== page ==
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How a psychologically safe environment can facilitate change

It's quite the catch phrase and now more than ever talked about - psychological safety. But what is psychological safety all about and why is it needed to be able to facilitate change? Psychological safety, as defined by Harvard Business School professor Amy Edmondson, refers to "a shared belief held by members of a team that the team is safe for interpersonal risk-taking." Let's explore it further and the link between psychological safety and the ability to embrace change in an organisation, drawing insights from Amy Edmondson and other experts in the field.

Understanding Psychological Safety

Psychological safety forms the foundation for effective teamwork, collaboration, and innovation. It creates an environment where individuals feel comfortable taking risks, sharing ideas, and expressing their concerns without fear of negative consequences. Amy Edmondson's extensive research has highlighted the importance of psychological safety in fostering a culture of learning and...

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Recruiting the right people for your change

There are so many elements to consider when recruiting your change team. We have written about the resourcing models and the things to consider when looking at resourcing your change team but what about the recruitment process. You can go through the motions, advertise, interview, appoint. And the more you do it maybe the better you will get at it. After all that has some sense of legitimacy in its approach, after all practice makes perfect doesn't it? Well I am here to tell you that practice in fact doesn't make perfect. In fact repetition alone will not guarantee success, and when you are recruiting for a major transformation you need a strategy to make it work.

So here are the key tips to consider

1. Be clear on the role your team plays in the organisation: There is a difference between recruiting for a team who is a 'Centre of Excellence' and focuses on coaching ways of working as opposed to a team who is supporting delivery. And then there is the hybrid approach which does...

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How 'teaming' can help change teams thrive

As organisations face efficiency and profit challenges, there are more demands being placed on teams. Of course technology plays a big part in efficient delivery of products and services by teams, and this has seen the evolution of agile ways of working. However when looking to introduce change, efficiency takes a different meaning. It is more about the effectiveness of the individuals coming together to work on delivering it. How can they be more efficient and what can they do to become a high performing team? This is where the concept of 'teaming' comes into it. In agile frameworks the result of good teaming is improved velocity, in change it is achieving the outcomes you desired in a shorter period of time. But what does this concept of 'teaming' actually involve? And how does it contribute to creating high-performing teams?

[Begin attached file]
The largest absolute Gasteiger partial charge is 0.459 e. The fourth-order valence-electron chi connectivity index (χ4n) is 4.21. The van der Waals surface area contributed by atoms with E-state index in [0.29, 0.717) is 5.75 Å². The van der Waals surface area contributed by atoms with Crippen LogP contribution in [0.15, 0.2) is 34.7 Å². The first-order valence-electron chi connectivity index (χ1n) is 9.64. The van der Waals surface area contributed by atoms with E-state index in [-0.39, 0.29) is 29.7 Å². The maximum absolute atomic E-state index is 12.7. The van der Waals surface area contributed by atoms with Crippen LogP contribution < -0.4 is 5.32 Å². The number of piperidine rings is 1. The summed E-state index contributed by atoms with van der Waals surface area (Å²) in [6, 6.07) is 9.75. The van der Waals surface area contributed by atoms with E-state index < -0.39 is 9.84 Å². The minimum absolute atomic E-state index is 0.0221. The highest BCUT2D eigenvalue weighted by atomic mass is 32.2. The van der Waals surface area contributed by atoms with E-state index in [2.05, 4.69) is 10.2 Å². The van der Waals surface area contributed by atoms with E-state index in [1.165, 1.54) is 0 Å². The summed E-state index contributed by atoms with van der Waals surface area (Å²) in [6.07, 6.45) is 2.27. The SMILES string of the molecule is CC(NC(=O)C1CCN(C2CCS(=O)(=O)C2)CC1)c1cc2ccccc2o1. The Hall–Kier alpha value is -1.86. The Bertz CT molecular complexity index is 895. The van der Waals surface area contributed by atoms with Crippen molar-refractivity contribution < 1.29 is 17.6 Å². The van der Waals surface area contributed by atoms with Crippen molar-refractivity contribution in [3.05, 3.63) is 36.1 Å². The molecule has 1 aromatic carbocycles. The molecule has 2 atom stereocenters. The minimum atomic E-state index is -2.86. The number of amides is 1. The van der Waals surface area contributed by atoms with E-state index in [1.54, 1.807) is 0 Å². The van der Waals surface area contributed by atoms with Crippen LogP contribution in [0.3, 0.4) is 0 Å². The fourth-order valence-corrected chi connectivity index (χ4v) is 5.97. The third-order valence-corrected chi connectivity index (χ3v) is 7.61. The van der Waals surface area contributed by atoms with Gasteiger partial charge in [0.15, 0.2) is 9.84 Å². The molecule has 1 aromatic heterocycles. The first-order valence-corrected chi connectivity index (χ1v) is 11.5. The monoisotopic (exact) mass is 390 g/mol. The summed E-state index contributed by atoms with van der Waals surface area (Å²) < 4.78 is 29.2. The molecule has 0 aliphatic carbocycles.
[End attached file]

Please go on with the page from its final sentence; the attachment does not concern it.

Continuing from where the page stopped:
What is Teaming?

Teaming is not just about grouping people together and hoping for the best. It's a dynamic process where individuals come together, often...

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Strategies to manage complex change

Complex change normally takes the form of large IT transformations or changes to the strategic direction and identity of an organisation. The complexity comes with multiple streams of work, all which bring change, are often all impacting the same group, at various degrees and at different times. Depending in the size and span of your organisation and impact on processes, the scale of change can result in a need to simplify the story of change so engagement from both leaders and frontline employees is high all the way through. 

The other aspect of a complexity measure is baed in the risk exposure for the organisation. In simple terms, it is a matter of answering the question 'how much can the organisation afford to have this program fail?' For transformations, the risk is higher than other changes due to level of investment and reputational risk - to possible shareholders and external stakeholders is high.

So what are some actions you should take when facing complex change?

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Which change model is right for your organisation? Part 2

In the previous post we explored some of the aspects of popular change models, but today in Part 2 we are going to take you through the questions you should ask BEFORE you start looking at your change model options. It could save you time, money and effort!

Unfortunately in many organisations, people jump to solutions too fast, attracted by the 'shiny,shiny' aspect rather than following a thought process where options are considered.

1) Are you clear on what problem you are trying to solve? 

This is one of my favourite questions by far. And I ask this often, when I am invited to meetings where a decision has been made yet there seems to be confusion about what the purpose of the new product, process or policy is. Be clear on what problem or problems you are looking to solve with the introduction of a change model. It could be increasing staff engagement, improving strategic decision making by better understanding impacts of changes being introduced, or achieving...